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Where there is no law, but every man does what is right in his own eyes, there is the least of real liberty
Henry M. Robert

“Forever together!”

Euromaidan volunteers Bohdan from Zhytomyr and Yulia from Vinnytsia celebrated their wedding in the occupied Kyiv City Council’s building. By the way, they met at the capital’s barricades
11 February, 2014 - 11:10

It was a real revolutionary wedding, a modest event, but complying with all the traditions and with like-minded people around. The two met each other at the protest. Bohdan worked as a volunteer in the clinic, where one day Yulia came complaining of a hand injury. In this way, love was born at the barricades, and the couple decided to call God as witness to their union.

Everything was organized quickly. The bride’s friends looked for a dress for her via social networks just the day before the solemn event, and succeeded in their quest. Yulia wore a white dress with a long veil, and had a wreath of artificial poppies on her head. A folk headscarf sat on her shoulders. Bohdan wore his camouflage uniform, typical apparel of Euromaidan protesters. An Orthodox priest celebrated the wedding in the Column Hall of the Kyiv City State Administration (KCSA) building. One of the protesters played Mendelssohn’s Wedding March for them on a white grand piano. Bohdan and Yulia came to the hall, located on the second floor, through a corridor created by members of the Euromaidan’s self-defense detachments. The lads shouted “Glory to the newlyweds!” and “Congratulations!” Leader of Svoboda party Oleh Tiahnybok served as the father figure at the wedding, presenting the bride with a bouquet of white roses, greeting the young family and wishing that “the spirit that now reigns over Ukraine strengthen the newlyweds’ union.”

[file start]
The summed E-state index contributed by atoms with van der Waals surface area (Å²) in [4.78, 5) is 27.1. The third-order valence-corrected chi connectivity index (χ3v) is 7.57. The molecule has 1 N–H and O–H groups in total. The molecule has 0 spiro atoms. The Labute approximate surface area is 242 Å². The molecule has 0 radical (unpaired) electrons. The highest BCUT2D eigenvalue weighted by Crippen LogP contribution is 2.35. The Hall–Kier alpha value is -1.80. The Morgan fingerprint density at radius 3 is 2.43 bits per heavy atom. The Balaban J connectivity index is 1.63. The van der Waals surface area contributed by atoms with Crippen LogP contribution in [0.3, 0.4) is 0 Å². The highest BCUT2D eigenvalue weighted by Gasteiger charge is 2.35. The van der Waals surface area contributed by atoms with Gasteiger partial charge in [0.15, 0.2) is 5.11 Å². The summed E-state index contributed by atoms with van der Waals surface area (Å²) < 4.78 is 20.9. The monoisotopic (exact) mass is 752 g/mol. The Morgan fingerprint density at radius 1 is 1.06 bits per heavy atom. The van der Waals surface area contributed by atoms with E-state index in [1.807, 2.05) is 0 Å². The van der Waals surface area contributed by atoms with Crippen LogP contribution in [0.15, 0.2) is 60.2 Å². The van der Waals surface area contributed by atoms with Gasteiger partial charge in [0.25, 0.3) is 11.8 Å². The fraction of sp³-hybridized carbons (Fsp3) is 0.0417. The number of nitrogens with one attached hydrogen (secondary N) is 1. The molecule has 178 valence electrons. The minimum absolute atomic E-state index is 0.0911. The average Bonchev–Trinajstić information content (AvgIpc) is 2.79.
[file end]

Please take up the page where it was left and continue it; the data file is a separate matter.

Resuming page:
In strictest accordance with the protest’s own rules, this was a wedding without alcohol. Instead, a fireworks display was staged near the KCSA building to honor the new family. As a wedding gift, the couple received an evening tour of Kyiv and a night in one of the capital’s hotels. However, it was just wedding, as Yulia and Bohdan plan to officially register their marriage after the revolution ends.

By the way, at least three marriage proposals were made at the barricades in early February, and none of them was declined. So, we will hear many interesting stories about unions that were created during and after the events in the main square of the country, just as we had heard after the 2004 protests. In the end, love always wins.

By Maria SEMENCHENKO, photos by Artem SLIPACHUK, The Day